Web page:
November 23 – December 4, 2022

From Las Vegas Bay on Lake Mead, we headed south to near Bullhead City, Arizona for Thanksgiving. We had considered a stay at Bullhead City on previous trips, but had never gone because it always looked so flippin’ windy there. This year was no exception—it still looked windy. But the temperatures looked mild and we were wanting a nice quiet area over the Thanksgiving holiday weekend before heading back into California.

Our spot at Katherine Landing, Lake Mohave, Lake Mead National Recreation Area

Katherine Landing

There are numerous places to camp at Bullhead City, Arizona and nearby Laughlin, Nevada. We chose Katherine Landing on Lake Mohave. Katherine Landing is located above Davis Dam on the Colorado River and is the southern most part of Lake Mead National Recreation Area. On a side note, if anyone knows why they spell it “Mohave”, let me know! I always think it should be “Mojave” like the Mojave Desert or Mojave National Preserve.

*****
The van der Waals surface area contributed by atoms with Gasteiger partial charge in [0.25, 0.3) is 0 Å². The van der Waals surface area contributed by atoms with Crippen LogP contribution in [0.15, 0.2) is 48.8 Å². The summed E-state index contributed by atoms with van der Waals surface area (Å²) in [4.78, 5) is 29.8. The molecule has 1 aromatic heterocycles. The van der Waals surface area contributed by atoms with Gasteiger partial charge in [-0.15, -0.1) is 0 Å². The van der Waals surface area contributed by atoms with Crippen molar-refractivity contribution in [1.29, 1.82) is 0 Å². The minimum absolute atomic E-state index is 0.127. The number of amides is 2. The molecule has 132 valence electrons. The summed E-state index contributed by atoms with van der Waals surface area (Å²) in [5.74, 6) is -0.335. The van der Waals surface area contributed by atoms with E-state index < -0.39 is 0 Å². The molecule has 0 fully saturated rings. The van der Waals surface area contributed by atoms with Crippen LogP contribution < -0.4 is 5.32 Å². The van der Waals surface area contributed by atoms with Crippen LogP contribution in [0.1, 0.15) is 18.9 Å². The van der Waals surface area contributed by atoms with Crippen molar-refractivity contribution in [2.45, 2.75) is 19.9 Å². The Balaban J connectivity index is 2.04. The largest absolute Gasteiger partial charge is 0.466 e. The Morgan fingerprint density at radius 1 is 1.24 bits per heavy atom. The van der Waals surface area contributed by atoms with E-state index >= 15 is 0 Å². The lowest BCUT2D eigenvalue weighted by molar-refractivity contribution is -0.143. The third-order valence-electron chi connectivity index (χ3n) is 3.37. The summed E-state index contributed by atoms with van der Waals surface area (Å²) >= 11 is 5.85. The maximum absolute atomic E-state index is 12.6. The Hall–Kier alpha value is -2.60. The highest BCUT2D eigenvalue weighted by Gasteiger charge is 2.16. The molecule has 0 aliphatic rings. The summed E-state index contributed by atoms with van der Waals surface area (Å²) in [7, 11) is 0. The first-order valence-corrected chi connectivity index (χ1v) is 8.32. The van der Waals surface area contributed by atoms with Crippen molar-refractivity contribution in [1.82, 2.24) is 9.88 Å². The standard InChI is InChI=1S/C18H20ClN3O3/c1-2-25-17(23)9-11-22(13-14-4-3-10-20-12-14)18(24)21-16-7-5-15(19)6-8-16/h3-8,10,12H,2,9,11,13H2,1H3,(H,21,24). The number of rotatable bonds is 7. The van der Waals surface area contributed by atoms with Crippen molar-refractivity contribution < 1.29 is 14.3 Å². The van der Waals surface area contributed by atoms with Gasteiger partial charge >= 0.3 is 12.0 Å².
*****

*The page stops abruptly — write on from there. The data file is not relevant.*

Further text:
Katherine Landing has a marina with boat launch, hotel, restaurant, and a 173 site concessionaire operated campground. Sites are all first come, first served and there were plenty of open sites during our stay. The sites are all dry camping (no hookups), but potable water, dump, flush toilets, showers, and laundry are available within the campground. Sites are $25 per night (half off with Senior/Access Pass).

Katherine Landing Marina
Looking down at Katherine Landing. That’s our ORV closest to the camera. The north campground is off to the left.
Can’t beat the sunsets

The Katherine Landing campground is split into a northern and southern half with the park’s access road running in between. Sites are generally larger on the southern side, so the majority of RVers go there. As a result, it tends to be the busier side and has more generator noise. Hoping for a quieter experience, we pulled into the north side and found a lovely corner spot that was just big enough for our trailer. Most of the sites around us remained empty over the holiday weekend making for a very peaceful stay. Best of all, we had the nicest camp hosts. Deb and Del stopped by on our first evening and invited us to Thanksgiving dinner the following day. They, along with some of the concessionaire staff, put on quite the feast with all our holiday favorites. We were so grateful to them for sharing their holiday with us and all their hard work. A few days later, they were hard at work decorating the marina for Christmas. It was wonderful for us to get to enjoy some holiday cheer even though we were 1,000 miles from home.